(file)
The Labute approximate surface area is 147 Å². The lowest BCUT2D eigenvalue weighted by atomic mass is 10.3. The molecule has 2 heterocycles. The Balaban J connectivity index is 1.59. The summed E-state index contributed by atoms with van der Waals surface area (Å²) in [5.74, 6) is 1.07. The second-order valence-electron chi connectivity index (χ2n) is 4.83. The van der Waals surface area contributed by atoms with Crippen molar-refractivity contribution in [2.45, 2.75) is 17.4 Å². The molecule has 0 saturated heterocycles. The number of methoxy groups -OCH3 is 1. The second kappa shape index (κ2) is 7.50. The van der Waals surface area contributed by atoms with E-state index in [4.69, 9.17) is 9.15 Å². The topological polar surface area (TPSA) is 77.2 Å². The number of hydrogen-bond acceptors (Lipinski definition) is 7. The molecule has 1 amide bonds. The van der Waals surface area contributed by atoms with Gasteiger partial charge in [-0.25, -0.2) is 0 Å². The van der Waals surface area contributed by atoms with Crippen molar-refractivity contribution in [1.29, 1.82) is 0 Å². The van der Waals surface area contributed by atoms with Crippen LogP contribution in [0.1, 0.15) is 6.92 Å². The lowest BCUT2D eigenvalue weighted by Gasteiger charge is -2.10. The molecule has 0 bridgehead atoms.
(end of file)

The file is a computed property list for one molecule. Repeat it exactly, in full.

The Labute approximate surface area is 147 Å². The lowest BCUT2D eigenvalue weighted by atomic mass is 10.3. The molecule has 2 heterocycles. The Balaban J connectivity index is 1.59. The summed E-state index contributed by atoms with van der Waals surface area (Å²) in [5.74, 6) is 1.07. The second-order valence-electron chi connectivity index (χ2n) is 4.83. The van der Waals surface area contributed by atoms with Crippen molar-refractivity contribution in [2.45, 2.75) is 17.4 Å². The molecule has 0 saturated heterocycles. The number of methoxy groups -OCH3 is 1. The second kappa shape index (κ2) is 7.50. The van der Waals surface area contributed by atoms with E-state index in [4.69, 9.17) is 9.15 Å². The topological polar surface area (TPSA) is 77.2 Å². The number of hydrogen-bond acceptors (Lipinski definition) is 7. The molecule has 1 amide bonds. The van der Waals surface area contributed by atoms with Gasteiger partial charge in [-0.25, -0.2) is 0 Å². The van der Waals surface area contributed by atoms with Crippen molar-refractivity contribution in [1.29, 1.82) is 0 Å². The van der Waals surface area contributed by atoms with Crippen LogP contribution in [0.1, 0.15) is 6.92 Å². The lowest BCUT2D eigenvalue weighted by Gasteiger charge is -2.10. The molecule has 0 bridgehead atoms.